She starts to classify the people there, to group them, and so obtain information about their movements and who they associate with. And, of course, to theorize over the possibilities – motives, opportunities, and so on. But being more or less on her own, with only a few other people to help her, and without access to modern police tools and forensic expertise, she finds it very difficult to unravel the mystery. And while she thinks, more people die.

Having read all the previous Hanne Wilhelmsen novels, I enjoyed the book a lot. I think the book probably will be a little less interesting to readers who encounter Hanne for the first time in this book. As usual, the unfortunate practice of many English language publishers – to publish foreign book series completely out of order – annoys me a lot. This is actually the eighth Hanne Wilhelmsen novel, and the first to be translated into English.

However, 1222 is well written, Hanne Wilhelmsen is a very interesting and intriguing character, the plot is interesting – a kind of Agatha Christie with a twist – and I feel that the book is well worth a read even by those who are new to Anne Holt and her Hanne Wilhelmsen. It is entertaining and smart – you should give this icy version of a locked-room murder mystery a try!

Death in Oslo, by Anne Holt

Death in Oslo, by Anne HoltDeath in Oslo is a special and very interesting crime fiction novel by Norwegian writer Anne Holt. It is a book where the author lets the first female US president, Helen Lardahl Bentley – a woman with Norwegian ancestors – be kidnapped by terrorists in Oslo.

Washington D. C., January 2005, Helen Lardahl Bentley takes the oath of office as the first female president of the United States. As the crowd cheers, President Bentley is thinking, "I got away with it ... "

In Riyadh, Saudi Arabia, businessman Abdallah al-Rahman is watching the inaugural event on television from his soundproof exercise room. To no one he says, "She actually thinks she got away with it!"

And in Oslo, Norway, watching the televised event, Hanne Wilhemsen speculates about the new president's spotless past to her friend, former FBI profiler Johanne Vik, and muses, "But there's always something . . . some little secret . . . ."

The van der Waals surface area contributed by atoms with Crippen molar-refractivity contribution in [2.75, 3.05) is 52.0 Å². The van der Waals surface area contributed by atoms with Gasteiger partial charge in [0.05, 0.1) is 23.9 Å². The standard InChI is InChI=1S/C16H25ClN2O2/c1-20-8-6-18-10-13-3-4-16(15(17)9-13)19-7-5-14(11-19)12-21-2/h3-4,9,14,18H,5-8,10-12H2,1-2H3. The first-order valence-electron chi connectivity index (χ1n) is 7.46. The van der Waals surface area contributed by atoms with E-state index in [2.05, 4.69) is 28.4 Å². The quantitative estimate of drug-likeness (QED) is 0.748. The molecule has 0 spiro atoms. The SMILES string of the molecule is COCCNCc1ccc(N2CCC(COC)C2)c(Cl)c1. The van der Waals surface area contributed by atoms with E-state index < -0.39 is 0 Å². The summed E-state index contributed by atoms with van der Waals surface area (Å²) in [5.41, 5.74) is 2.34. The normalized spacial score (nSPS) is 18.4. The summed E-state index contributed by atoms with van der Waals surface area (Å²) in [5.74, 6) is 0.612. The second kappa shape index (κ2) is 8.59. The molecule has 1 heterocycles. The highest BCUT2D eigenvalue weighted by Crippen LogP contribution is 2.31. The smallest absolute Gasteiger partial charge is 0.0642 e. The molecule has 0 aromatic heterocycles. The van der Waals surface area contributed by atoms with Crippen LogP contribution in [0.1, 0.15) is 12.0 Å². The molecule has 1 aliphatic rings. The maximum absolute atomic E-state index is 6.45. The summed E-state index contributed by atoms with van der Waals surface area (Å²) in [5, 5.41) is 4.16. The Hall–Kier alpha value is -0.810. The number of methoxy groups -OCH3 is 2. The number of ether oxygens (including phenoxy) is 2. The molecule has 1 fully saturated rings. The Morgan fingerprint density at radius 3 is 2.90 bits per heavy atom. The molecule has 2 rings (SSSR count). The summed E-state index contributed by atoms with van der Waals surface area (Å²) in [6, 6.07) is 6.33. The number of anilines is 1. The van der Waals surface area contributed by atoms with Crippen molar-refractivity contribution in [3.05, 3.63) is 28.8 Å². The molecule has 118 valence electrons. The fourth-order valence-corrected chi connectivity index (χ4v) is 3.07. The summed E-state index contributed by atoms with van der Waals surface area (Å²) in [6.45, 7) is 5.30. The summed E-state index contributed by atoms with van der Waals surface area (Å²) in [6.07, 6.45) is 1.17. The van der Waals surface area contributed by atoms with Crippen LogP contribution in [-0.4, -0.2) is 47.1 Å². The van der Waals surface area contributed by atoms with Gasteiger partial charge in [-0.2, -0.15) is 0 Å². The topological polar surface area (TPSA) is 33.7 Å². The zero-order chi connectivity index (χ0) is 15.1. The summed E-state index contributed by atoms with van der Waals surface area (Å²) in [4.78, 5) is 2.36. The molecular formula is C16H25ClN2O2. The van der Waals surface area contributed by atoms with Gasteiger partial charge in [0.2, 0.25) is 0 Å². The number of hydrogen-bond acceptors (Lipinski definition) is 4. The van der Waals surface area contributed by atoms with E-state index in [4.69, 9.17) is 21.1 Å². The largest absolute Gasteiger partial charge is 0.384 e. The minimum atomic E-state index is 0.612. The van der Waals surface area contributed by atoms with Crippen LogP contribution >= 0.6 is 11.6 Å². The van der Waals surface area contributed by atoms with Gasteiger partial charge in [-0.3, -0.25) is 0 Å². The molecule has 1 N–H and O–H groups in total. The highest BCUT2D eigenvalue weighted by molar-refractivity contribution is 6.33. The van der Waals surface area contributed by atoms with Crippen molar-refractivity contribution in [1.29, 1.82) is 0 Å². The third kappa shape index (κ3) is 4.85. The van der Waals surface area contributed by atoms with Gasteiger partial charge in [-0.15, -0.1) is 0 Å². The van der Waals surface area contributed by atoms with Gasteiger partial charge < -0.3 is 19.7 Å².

This is how Death in Oslo begins. Helen Lardahl Bentley beat George W. Bush. And she wants Norway to be the first country visits as President. Moreover, she wants to be there on the 17th of May – on the day when Norway celebrates its independence and first constitution. Both she and her advisors consider Norway to be one of the safest countries for her to visit.

But soon after she arrives, she disappears – is kidnapped – in the early hours of the morning of May 17th. This has never happened before – no American President has ever been kidnapped.

Death in Oslo is interesting for another reason as well. Followers of Anne Holt will know that she has written two series of crime fiction books. One of the series features the Norwegian police detective Hanne Wilhelmsen (this is the series I favor), and the other featuring the couple Johanne Vik (a profiler trained by the FBI) and her husband Adam Stubo, a detective in the Oslo police. However, in this book Anne Holt puts all her heroes in play! So, in a sense, this is a book where the two separate series intersect.

The disappearance of the President forces the Norwegian police, Secret Service and FBI to work together – not, of course, without friction and differences of opinion. Can the US President really just disappear into thin air? And it soon becomes clear that the Secret Service this time has overlooked several important factors while preparing the President’s stay. And far away, in a Middle Eastern country, a man knowing about a dark secret President Bentley has been protecting for decades, has been able to successfully exploit a weakness and carry out an unprecedented act of terrorism.

Working on several fronts and with huge resources, the progress in the investigation is very fast. Multiple leads are pursued. However, the leads go nowhere. The huge forces trying to locate her are left in total ignorance of the President’s whereabouts, as well as how and why she was kidnapped.

And then she is found, by an ex-prostitute now working as a governess in a posh house in Oslo hearing faint cries from a closed room in a dark basement. And this is where Holt’s two heroines enter the stage – the crippled, discrete and very smart Hanne Wilhelmsen and the well-trained Johanne Vik. Two women with secrets of their own trying as hard as they can to help another woman with a secret.

I enjoyed reading Death in Oslo. It is an interesting and in some ways remarkable book. The crime fiction plot rests on a couple of coincidences, but is actually quite good even so. And the writing is good, the story-telling very taut and quite convincing. Death in Oslo is a great read!